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The Ivory Game by H. Scott Salinas (Review)

posted Nov 23, 2016, 11:51 AM by Kaya Savas   [ updated Nov 24, 2016, 10:59 AM ]

Composer H. Scott Salinas has been laying down one impressive score after another, and his most recent score to the Netflix documentary The Ivory Game is no exception. The documentary is a glimpse of the dark world of ivory trade where the filmmakers filmed undercover for 16 months with operatives and activists to infiltrate the black market trade of ivory and hunt down a notorious poacher. The score is a beautiful yet haunting portrait of the situation, and it displays many of the same successful approaches Salinas brought to his score for Cartel Land.

What H. Scott Salinas does with his doc scores, is he doesn’t treat them as doc scores. Never once do you feel like the music is structured or formulated to be a passive support tool that runs behind talking heads. This is a rather actively engaging score that starts off by painting this sad portrait of the situation at hand. Then the score dives into the narrative. Even though this is a non-fiction story, Salinas finds the story beats to craft a rather emotional narrative tool. We feel like we are traveling to Nairobi, we feel the pain of the elephants, we feel the sadness of the people trying to help, but we also feel the danger. And what makes it echo even more is that you are listening to track like “Tsavo Is Killed” and you can’t stop tears from rolling down your cheeks knowing this music was written to a real death. Nothing about the music is fake or forced, there is a natural and organic struggle that plays out here. The score balances all this pain, all this frustration, and all this danger yet somehow finds this beautiful sense of hope by the end of it all. The track “Ivory Burning” brings in African vocals and reprises the main theme in a way that suggests hope, but still echoes pain.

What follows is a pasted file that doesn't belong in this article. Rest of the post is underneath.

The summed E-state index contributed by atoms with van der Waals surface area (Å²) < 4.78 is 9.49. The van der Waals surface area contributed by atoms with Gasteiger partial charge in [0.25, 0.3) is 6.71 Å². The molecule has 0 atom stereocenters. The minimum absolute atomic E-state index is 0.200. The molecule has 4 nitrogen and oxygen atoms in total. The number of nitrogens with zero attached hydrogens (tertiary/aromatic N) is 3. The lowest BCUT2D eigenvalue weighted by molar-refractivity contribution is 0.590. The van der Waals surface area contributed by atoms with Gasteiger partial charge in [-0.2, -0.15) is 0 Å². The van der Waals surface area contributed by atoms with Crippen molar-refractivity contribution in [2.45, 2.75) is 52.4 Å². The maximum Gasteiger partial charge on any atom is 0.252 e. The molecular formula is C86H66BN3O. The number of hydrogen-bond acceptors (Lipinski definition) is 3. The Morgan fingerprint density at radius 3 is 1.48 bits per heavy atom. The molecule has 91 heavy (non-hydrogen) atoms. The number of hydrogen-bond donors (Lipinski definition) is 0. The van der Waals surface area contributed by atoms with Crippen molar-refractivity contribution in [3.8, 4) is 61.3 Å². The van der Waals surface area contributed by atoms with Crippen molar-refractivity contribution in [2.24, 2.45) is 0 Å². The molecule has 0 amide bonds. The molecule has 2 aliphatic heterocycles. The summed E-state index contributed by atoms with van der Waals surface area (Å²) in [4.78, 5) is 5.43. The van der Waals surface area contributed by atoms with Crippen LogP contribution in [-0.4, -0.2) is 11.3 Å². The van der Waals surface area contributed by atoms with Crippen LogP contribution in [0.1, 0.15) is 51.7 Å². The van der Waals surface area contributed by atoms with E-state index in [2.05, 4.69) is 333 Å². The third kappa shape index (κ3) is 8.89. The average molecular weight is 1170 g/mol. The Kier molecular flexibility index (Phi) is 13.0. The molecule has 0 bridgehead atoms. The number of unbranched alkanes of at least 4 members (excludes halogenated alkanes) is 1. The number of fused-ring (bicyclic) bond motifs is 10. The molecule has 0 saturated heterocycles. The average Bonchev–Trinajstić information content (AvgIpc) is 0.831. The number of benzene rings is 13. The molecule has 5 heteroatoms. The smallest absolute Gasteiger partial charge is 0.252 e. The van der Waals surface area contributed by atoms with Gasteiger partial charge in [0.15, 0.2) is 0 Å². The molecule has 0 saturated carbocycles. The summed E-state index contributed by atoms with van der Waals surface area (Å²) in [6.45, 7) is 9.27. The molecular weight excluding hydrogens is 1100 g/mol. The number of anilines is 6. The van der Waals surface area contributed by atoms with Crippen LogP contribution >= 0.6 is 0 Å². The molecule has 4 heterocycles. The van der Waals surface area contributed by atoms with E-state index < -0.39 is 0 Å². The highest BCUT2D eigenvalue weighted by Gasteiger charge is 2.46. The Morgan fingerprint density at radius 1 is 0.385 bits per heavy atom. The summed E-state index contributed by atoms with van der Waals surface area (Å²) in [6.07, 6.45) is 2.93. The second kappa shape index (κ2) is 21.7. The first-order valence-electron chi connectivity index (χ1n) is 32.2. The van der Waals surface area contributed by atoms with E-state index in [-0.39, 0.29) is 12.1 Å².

The Ivory Game is a stunning musical journey. H. Scott Salinas proves once again that his talents as a storyteller can bring a complex and emotional heart to something that most composers might have trouble navigating. We are taken on a deep emotional journey that explores pain, sadness, frustration and danger with a bittersweet finale that still ignites hope. The music never shies away from doing what it needs to, and it never treats the documentary like some infomercial. The score helps build a narrative so we as a viewer can take everything in as organically as possible, and it stays away from making it have that “processed” documentary feel. The Ivory Game is a shining and powerful example of scoring in the doc genre that will stir some deep emotions within.